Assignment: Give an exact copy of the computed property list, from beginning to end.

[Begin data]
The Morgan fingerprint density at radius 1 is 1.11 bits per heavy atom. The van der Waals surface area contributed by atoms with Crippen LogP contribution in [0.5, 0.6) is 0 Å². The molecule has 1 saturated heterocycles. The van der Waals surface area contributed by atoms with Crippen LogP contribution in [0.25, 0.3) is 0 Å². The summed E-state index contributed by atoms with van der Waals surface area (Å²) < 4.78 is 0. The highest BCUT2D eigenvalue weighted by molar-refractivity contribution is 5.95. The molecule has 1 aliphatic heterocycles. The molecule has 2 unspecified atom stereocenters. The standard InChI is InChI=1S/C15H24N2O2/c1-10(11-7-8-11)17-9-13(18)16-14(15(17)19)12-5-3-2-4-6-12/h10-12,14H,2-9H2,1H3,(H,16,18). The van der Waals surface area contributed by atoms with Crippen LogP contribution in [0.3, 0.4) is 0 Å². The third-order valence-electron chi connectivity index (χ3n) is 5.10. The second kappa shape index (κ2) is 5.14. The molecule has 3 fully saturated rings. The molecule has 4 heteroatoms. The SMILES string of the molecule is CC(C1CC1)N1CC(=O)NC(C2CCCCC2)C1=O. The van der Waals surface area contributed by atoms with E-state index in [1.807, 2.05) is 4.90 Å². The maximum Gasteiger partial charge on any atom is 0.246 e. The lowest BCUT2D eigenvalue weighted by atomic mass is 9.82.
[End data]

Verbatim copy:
The Morgan fingerprint density at radius 1 is 1.11 bits per heavy atom. The van der Waals surface area contributed by atoms with Crippen LogP contribution in [0.5, 0.6) is 0 Å². The molecule has 1 saturated heterocycles. The van der Waals surface area contributed by atoms with Crippen LogP contribution in [0.25, 0.3) is 0 Å². The summed E-state index contributed by atoms with van der Waals surface area (Å²) < 4.78 is 0. The highest BCUT2D eigenvalue weighted by molar-refractivity contribution is 5.95. The molecule has 1 aliphatic heterocycles. The molecule has 2 unspecified atom stereocenters. The standard InChI is InChI=1S/C15H24N2O2/c1-10(11-7-8-11)17-9-13(18)16-14(15(17)19)12-5-3-2-4-6-12/h10-12,14H,2-9H2,1H3,(H,16,18). The van der Waals surface area contributed by atoms with Crippen LogP contribution in [0.3, 0.4) is 0 Å². The third-order valence-electron chi connectivity index (χ3n) is 5.10. The second kappa shape index (κ2) is 5.14. The molecule has 3 fully saturated rings. The molecule has 4 heteroatoms. The SMILES string of the molecule is CC(C1CC1)N1CC(=O)NC(C2CCCCC2)C1=O. The van der Waals surface area contributed by atoms with E-state index in [1.807, 2.05) is 4.90 Å². The maximum Gasteiger partial charge on any atom is 0.246 e. The lowest BCUT2D eigenvalue weighted by atomic mass is 9.82.